This experience will help to shape how Sustainable Solano will engage high school youth going forward. We plan to base future internships across our different programs on the foundation of the Fellowship activities that grounded us in looking at global and local environmental challenges and actions we can take in our own lives, in our communities and in advocating for policy change.

Many of the Fellowship participants asked about ways to stay involved and active around the environmental issues that speak the most to them. We are inviting those Fellowship participants who want to continue their involvement and dedication to a better future to help us create SuSol’s Youth Leadership Council. This council will give Solano youth an ongoing voice around youth engagement within the organization and to step forward as changemakers within their communities.

I look forward to sharing more with you as the council takes shape in the coming months.

Reflections on Environmental Injustice Research & Shaping New Fellowship Program

By Allison McCabe

Allison McCabe is a rising Benicia High School junior and passionate about environmental science. She won this year’s Solano County Science and Engineering Fair with her research on toxins found in soil samples in Benicia and Vallejo — research she undertook to examine environmental justice issues in Solano County. We are excited to be working with her to shape Sustainable Solano’s environmental justice fellowship in Benicia for the coming school year.

Allison McCabe and another Lawrence Hall of Science intern taking soil samples at Allendale Park in east Oakland

I stared at the X-ray fluorescence analyzer in shock to see the soil sample I had just collected at Nicol Park in east Oakland read over 700 parts per million of lead on the device, almost nine times the California Environmental Protection Agency standards. This discovery would lead me to think upon what this data meant for the east Oakland community, which was disproportionately affected by such toxins, and set me on a path to study environmental injustice there and here in Solano County.

Last summer I received the opportunity to intern at the UC Berkeley Lawrence Hall of Science through a program called the East Bay Academy for Young Scientists. I got to spend two months of my summer in east Oakland, investigating soil and air pollution with nine other Bay Area high schoolers with the guidance of three adult mentors from the Lawrence Hall of Science: Colleen Sutherland, Eric Campos and Kevin Cuff. Our team collected and analyzed over 500 air samples and 600 soil samples throughout the two-month period. I learned a wide range of skills and the program gave me insight on what it is like to be an environmental scientist. I got to use scientific equipment such as air beam monitors and soil pollution analyzers. I even learned how to statistically analyze large data sets and how to write a scientific abstract.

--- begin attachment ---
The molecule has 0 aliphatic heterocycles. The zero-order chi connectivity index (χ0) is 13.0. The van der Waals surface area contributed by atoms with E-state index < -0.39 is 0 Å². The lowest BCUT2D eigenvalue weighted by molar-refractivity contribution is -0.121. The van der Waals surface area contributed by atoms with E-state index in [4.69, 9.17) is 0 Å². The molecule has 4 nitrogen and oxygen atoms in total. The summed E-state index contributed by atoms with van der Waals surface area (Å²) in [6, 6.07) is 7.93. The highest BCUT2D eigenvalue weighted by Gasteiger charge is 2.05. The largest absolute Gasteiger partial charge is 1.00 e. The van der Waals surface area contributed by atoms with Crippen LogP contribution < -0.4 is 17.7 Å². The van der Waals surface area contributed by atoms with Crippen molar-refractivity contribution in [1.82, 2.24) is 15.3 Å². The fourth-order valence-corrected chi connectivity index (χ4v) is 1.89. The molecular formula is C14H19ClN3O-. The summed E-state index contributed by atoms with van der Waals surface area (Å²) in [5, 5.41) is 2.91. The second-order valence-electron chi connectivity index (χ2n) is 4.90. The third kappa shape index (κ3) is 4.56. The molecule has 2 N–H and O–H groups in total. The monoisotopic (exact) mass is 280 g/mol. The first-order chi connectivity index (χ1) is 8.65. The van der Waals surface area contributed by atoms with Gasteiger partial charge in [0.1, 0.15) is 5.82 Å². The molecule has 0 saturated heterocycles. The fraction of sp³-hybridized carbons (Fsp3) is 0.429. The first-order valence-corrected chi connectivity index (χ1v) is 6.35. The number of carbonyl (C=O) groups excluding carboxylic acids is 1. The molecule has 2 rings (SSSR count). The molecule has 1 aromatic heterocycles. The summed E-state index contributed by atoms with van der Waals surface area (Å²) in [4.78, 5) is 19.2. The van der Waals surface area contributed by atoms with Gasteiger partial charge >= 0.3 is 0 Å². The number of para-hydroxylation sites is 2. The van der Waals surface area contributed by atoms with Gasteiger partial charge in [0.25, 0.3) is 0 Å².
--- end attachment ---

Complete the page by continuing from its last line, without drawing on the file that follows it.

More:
However, the most important takeaway from the program was the chance to address environmental injustice in the Bay Area. In particular, I looked at lead and arsenic contaminants in the soil, two toxic metals that bring devastating effects to the human body, including slowed growth and development, learning and behavior problems, and hearing and speech problems. My research found that soil samples collected in low-income and communities of color typically had higher amounts of pollution in the soil compared to higher income communities. This is because historically marginalized communities are more likely to be exposed to landfills, toxic waste, highways, and other environmental hazards. Factors such as old lead water pipes, paint mixed with lead, and factories that dealt with recycled lead batteries most likely contributed to the amount of lead in the soil I detected.

Lawrence Hall of Science interns collect soil samples at Verdese Carter Park in east Oakland
Allison McCabe and another intern record soil sample results onto a Google spreadsheet

I initially applied to the program to learn more on environmental science, sustainability, and climate change but by the time I finished my experience, I learned about the intersection between environmentalism and social justice. The interconnection between the two was so intriguing to me as it was something I never learned about before. I’ve always been passionate toward environmental issues such as climate change, but I never understood that historically marginalized people are disproportionately affected by it. I realized that combating climate change is vital to mitigate its disportionate effects on people of color and other marginalized communities.

After the program finished in August 2020, I had the opportunity to present my findings in the program at the American Geophysical Union Conference (AGU) through the Bright STaRs program. After the conference, I felt inspired to continue to investigate and learn more on the issue of environmental injustice even though my internship had come to an end.

Within those few months, my fascination for environmental justice grew immensely. I joined the Solano Youth Coalition’s Social Justice and Racial Equity Committee to continue my work in environmental justice. At the moment we are working on a podcast series, “Teens Talk Social Justice” where I hope to share my personal experiences and thoughts on environmental injustice.